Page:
Fitness for human habitation – What landlords need to know

The fitness for human habitation act (AKA the Karen Buck Bill) came into force on 20th of March 2019, which is an amendment to the Landlord and Tenant Act of 1985.

The act requires that any property let by a landlord (private or social) must remain in a state fit for habitation when a tenancy is granted and remains so for its duration.

This act is in place to help protect tenants against negligent landlords, and gives tenants the power to sue their landlords if they are not in compliance with the regulations. The Act covers all tenancies less than seven years in length in both the social and private rented sectors.

What does fit for human habitation mean?
The landlord of a qualifying dwelling is required to ensure that the house is “reasonably suitable for occupation” in respect of the following nine matters:

  1. repair,
  2. stability,
  3. freedom from damp,
  4. internal arrangement,
  5. natural lighting,
  6. ventilation,
  7. water supply,
  8. drainage and sanitary conveniences,
  9. facilities for preparation and cooking of food and for the disposal of waste water;
    and the house shall be regarded as unfit for human habitation if, and only if, it is so far defective in one or more of those matters that it is not reasonably suitable for occupation in that condition.

How can landlords comply with the Fitness for Human Habitation Act?
Landlords who haven’t inspected their rental properties for a while – perhaps because they’re using a managing agent – may find it worthwhile visiting their properties and checking that everything is in order.

Courts will have the authority to order landlords to carry out repairs and they will be able to award damages to tenants.

Are there any exceptions?
Your landlord is responsible for fixing a lot of problems in your home. However, there are some exceptions:

  1. Problems caused by tenant behaviour
  2. Events like fires, storms and floods which are completely beyond the landlord’s control (sometimes called ‘acts of God’)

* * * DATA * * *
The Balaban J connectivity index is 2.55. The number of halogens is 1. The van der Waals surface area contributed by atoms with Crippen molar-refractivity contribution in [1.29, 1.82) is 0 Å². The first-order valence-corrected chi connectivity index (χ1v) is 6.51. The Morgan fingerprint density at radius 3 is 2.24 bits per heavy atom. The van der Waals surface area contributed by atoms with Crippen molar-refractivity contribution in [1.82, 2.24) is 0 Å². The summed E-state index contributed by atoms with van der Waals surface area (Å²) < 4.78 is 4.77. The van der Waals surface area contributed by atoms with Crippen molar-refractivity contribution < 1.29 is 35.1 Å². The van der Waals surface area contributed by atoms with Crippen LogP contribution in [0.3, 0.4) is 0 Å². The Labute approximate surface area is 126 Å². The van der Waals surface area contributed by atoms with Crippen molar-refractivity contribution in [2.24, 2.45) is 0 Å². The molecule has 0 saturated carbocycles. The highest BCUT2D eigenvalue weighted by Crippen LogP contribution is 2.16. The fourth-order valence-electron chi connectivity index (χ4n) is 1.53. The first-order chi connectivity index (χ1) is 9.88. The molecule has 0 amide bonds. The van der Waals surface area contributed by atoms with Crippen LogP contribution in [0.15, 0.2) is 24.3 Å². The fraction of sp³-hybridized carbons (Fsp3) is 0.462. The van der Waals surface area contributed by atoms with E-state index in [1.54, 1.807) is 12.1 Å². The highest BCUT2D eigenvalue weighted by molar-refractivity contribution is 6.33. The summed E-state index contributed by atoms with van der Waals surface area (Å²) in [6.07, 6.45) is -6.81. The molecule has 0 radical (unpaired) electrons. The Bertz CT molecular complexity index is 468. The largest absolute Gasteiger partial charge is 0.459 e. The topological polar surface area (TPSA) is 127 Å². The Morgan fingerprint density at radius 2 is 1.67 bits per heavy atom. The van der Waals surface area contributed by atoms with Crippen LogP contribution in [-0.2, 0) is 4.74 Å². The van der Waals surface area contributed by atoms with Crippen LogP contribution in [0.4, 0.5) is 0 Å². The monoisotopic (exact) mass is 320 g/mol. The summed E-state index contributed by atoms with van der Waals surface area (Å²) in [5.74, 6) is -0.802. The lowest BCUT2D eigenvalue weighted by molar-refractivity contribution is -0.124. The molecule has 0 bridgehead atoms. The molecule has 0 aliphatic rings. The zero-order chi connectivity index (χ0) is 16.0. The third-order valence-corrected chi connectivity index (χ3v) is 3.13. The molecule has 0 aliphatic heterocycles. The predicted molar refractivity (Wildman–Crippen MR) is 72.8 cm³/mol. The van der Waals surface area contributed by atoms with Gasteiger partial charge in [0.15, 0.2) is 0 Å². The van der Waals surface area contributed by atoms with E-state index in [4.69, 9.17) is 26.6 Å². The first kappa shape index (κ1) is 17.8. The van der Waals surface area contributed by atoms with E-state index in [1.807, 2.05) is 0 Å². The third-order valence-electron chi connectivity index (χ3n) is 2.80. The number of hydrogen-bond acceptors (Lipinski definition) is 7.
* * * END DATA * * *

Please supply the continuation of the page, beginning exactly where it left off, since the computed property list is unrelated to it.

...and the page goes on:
3. The landlord will not repair your possessions or furniture belonging to previous tenants
  4. If the landlord hasn’t been able to get permission from certain other people.

Guide for landlords
https://www.gov.uk/government/publications/homes-fitness-for-human-habitation-act-2018/guide-for-landlords-homes-fitness-for-human-habitation-act-2018

Guide for tenants
https://www.gov.uk/government/publications/homes-fitness-for-human-habitation-act-2018/guide-for-tenants-homes-fitness-for-human-habitation-act-2018

If you would like to know more, or just have a few questions how this may effect you. Call our residential letting agent expert Nicola Bremner (MARLA) on 01252 622550

Ban on Letting Agent fees

The Tenant Fees Act 2019 is coming into effect for all tenancies signed on or after 1st June 2019.

A major change for the lettings industry is coming into effect for all tenancies after 1st June 2019 in England. Called the ‘Tenant Fees Act 2019’, it could cause quite a stir along the way.

The act sets out the governments approach to banning fees paid by tenants in the private rented sector in England. The act is aimed at rebalancing the relationship between tenants and landlords, with the wider aim of making everything fairer, improving quality and creating more affordable rental properties.

From 1st June you cannot require a tenant to make certain payments in connection with a tenancy. You cannot require them to enter a contract with a third party or make a loan in connection with a tenancy.

The only payments that can be charged in connection with a tenancy are:

  1. the rent
  2. a refundable tenancy deposit capped at no more than five weeks’ rent where the annual rent is less than £50,000, or six weeks’ rent where the total annual rent is £50,000 or above
  3. a refundable holding deposit (to reserve a property) capped at no more than one week’s rent
  4. payments to change the tenancy when requested by the tenant, capped at £50, or reasonable costs incurred if higher
  5. payments associated with early termination of the tenancy, when requested by the tenant
  6. payments in respect of utilities, communication services, TV licence and council tax; and
  7. A default fee for late payment of rent and replacement of a lost key/security device, where required under a tenancy agreement

For further details on the ACT check out the information on the legislation.gov.uk website
https://www.legislation.gov.uk/ukpga/2019/4/enacted

The landlords guild also have a good article
https://www.landlordsguild.com/understanding-the-tenant-fees-act-2019/

Guidance
https://www.gov.uk/government/publications/tenant-fees-act-2019-guidance

If you would like to know more, or just have a few questions how this may effect you. Call our residential letting agent expert Nicola Bremner (MARLA) on 01252 622550

Client Money Protection (CMP) scheme becomes a legal requirement

Membership of a Government Approved Client Money Protection (CMP) scheme becomes a legal requirement for all agents in England dealing with residential lettings across England from Monday 1 April.

What is Client Money Protection (CMP)?
Client Money Protect is a client money protection membership scheme designed to protect client money held by property agents and professionals. The member’s clients are protected in the event that the member misappropriates the client money held in the course of running their business.

Is client money protection mandatory?
Yes, mandatory Client Money Protection becomes a legal requirement on April 1st 2019. All property agents will be required to be part of an approved Client Money Protection Scheme.

How can you tell if an Agent is a member?